Risk #2: the Bay of PIIGS. I expect the EU to soldier on with its failed Greek austerity program until it dies of social, political and economic exhaustion. In the near term, it looks like Greek leaders will support austerity plans even after the April elections (if they happen). As noted last week in greater detail, Greece’s government debt of 145% of GDP (yes, that’s after private sector debt forgiveness) will mostly be owed to the official sector. That should reduce the market impact of what happens from here, unless depression-like conditions bring Greece’s ill-fated involvement in the Euro to an abrupt end. In that case, it might take even more than the 2.7 trillion Euros already printed by the ECB to calm things down again.
Who knew that unlimited money printing ($6 trillion and counting, since the fall of 2007) would be such a clean and simple solution to the world’s problems? I would love to read a book called “Reliable Central Bank Exit Strategies”, but I don’t think it has been written yet. Enjoy the ride.
Chief Investment Officer
Supplemental charts: the high cost of put options, economic slack in the OECD, attractive real S&P earnings yields, who made up for Libya production’s decline, and how China is still focused on inflation despite cutting reserve requirements:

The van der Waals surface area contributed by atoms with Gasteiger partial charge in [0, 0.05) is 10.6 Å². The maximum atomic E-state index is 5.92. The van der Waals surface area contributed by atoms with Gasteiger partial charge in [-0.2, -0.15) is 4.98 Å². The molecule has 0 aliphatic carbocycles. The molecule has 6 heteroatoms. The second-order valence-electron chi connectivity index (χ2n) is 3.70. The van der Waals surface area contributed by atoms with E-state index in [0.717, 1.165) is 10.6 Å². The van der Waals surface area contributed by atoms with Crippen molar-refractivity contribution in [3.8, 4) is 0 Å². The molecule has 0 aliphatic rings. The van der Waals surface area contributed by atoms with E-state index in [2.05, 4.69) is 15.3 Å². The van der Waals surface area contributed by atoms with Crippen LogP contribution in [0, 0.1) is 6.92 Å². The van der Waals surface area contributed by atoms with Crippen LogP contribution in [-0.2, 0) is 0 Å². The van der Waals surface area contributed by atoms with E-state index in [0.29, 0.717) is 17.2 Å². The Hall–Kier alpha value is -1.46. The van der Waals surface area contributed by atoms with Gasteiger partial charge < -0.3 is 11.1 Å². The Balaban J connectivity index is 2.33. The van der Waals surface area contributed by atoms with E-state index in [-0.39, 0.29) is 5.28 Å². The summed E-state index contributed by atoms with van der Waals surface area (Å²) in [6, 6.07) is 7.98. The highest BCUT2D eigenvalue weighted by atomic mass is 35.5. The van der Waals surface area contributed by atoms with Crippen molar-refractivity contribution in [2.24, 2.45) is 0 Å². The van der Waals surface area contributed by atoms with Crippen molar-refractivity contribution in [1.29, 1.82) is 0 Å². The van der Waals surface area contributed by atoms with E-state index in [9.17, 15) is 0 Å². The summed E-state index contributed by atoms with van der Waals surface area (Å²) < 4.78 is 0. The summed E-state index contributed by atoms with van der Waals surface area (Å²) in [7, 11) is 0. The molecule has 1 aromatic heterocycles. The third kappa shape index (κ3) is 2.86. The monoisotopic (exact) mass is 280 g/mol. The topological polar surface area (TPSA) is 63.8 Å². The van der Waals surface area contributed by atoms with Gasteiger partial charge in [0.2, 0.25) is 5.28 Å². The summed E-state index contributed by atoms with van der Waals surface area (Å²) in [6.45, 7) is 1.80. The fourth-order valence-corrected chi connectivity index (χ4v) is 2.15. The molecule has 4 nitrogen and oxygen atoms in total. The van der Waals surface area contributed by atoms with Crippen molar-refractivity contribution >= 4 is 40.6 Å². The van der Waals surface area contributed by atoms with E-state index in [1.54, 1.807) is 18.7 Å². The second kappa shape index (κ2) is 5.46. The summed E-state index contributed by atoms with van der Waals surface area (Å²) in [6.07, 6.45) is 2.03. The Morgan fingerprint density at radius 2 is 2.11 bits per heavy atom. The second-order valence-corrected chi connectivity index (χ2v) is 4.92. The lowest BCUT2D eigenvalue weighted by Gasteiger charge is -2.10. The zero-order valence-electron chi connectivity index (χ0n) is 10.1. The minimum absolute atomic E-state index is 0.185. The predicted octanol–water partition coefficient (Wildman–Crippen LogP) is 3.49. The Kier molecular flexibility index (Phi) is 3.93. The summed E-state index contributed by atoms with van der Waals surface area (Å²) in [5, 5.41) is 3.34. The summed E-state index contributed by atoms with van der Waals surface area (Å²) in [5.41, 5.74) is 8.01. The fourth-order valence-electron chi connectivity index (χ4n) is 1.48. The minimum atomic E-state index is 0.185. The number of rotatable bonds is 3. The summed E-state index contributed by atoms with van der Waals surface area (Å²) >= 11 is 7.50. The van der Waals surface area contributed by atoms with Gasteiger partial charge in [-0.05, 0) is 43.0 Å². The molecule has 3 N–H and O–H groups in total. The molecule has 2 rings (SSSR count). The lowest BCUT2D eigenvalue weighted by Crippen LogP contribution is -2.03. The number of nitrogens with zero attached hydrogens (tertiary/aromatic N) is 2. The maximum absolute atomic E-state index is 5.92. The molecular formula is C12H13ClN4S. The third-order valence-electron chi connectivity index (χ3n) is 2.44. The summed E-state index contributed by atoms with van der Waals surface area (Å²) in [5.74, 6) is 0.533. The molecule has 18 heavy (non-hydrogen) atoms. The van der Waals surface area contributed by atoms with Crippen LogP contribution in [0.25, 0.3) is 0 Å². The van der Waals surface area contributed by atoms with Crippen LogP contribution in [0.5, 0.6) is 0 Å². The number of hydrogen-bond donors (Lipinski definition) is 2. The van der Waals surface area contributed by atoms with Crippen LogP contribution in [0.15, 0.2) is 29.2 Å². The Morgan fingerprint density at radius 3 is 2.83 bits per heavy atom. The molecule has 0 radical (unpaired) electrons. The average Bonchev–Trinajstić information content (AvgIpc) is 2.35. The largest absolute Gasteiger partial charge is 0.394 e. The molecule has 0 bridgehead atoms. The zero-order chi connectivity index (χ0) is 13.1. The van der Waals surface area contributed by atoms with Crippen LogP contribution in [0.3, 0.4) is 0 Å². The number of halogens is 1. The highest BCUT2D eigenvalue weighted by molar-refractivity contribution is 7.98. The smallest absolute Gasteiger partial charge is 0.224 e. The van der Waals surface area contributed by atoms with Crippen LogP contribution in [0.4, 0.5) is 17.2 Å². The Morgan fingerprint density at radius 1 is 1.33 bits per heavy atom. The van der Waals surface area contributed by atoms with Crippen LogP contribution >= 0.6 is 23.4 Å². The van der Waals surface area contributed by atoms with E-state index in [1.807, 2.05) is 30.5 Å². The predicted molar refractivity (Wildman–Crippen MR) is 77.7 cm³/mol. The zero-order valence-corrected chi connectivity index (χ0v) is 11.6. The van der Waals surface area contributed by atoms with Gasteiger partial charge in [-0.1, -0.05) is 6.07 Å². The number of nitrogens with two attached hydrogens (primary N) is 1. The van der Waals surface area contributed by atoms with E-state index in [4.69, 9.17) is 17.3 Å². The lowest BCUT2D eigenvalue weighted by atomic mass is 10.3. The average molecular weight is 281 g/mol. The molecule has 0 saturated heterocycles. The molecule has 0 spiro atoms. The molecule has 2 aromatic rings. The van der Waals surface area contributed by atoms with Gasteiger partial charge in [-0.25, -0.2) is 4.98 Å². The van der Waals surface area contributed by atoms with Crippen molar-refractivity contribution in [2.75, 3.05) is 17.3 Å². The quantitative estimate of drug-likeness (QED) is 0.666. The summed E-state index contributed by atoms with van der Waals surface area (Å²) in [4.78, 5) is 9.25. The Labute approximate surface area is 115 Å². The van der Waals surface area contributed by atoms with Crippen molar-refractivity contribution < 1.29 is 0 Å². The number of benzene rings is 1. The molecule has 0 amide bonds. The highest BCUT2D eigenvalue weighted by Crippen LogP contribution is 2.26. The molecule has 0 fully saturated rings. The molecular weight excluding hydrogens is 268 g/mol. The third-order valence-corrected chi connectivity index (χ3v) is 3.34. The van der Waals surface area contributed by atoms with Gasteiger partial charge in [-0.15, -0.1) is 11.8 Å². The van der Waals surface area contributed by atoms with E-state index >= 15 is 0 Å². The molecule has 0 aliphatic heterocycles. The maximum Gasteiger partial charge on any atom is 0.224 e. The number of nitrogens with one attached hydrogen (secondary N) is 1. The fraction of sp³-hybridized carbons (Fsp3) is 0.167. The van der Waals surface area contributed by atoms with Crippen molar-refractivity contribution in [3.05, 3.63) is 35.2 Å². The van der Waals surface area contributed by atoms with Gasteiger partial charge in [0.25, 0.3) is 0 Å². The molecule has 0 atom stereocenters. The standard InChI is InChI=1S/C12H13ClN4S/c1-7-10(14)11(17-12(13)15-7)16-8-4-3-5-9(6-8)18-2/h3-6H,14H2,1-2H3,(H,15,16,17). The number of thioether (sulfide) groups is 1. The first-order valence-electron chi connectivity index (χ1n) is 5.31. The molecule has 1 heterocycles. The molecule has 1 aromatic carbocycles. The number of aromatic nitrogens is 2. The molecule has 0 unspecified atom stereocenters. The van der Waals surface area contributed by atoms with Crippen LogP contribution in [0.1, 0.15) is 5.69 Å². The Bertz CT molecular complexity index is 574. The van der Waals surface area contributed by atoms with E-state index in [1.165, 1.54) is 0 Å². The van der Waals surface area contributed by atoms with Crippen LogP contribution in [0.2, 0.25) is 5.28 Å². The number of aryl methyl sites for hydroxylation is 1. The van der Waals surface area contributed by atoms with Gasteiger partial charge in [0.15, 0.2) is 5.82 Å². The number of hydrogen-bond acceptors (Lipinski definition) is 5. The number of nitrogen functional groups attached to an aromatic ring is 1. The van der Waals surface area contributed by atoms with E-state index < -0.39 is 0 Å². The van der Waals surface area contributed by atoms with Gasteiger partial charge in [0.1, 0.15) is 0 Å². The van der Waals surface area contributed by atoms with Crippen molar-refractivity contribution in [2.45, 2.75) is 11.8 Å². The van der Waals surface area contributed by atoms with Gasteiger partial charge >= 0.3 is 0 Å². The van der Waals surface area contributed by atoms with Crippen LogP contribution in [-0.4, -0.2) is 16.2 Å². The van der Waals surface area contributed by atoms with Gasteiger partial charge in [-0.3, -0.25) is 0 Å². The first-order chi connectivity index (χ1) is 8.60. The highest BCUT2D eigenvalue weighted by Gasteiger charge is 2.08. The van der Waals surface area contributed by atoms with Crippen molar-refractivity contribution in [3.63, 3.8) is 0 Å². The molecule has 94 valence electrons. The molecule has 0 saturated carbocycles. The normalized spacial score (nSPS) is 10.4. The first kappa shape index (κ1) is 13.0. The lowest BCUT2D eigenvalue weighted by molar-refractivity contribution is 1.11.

The first chart shows the cost of hedging with out of the money put options. Currently, as puts become farther out of the money, implied volatility and option premiums rise. As call options become farther out of the money, implied volatility flattens. There is normally a skew like this, but this is as steep as it has been in many years. The second chart shows the“OECD output gap”, an estimate of the deviation between current and potential output. When it’s negative, it means that aggregate demand is running below aggregate supply, creating deflationary pressure. Other measures, such as US capacity utilization, have been rising more quickly. In the past, the Fed tightened well before capacity utilization hit its peak, but not when labor markets were this weak.
Last week’s, we stated that the President’s budget excludes charitable deductions from the limitations on deductions imposed on high income taxpayers. That was incorrect; charitable deductions would be limited as well. Apologies to all charities.
OECD: Organization for Economic Cooperation and Development
BEA: US Bureau of Economic Analysis
BPD: Barrels per day
EMU: European Economic and Monetary Union
UAE: United Arab Emirates
PIIGS: An acronym that for better or worse has become part of the vernacular of the debt crisis (Portugal, Ireland, Italy, Greece and Spain)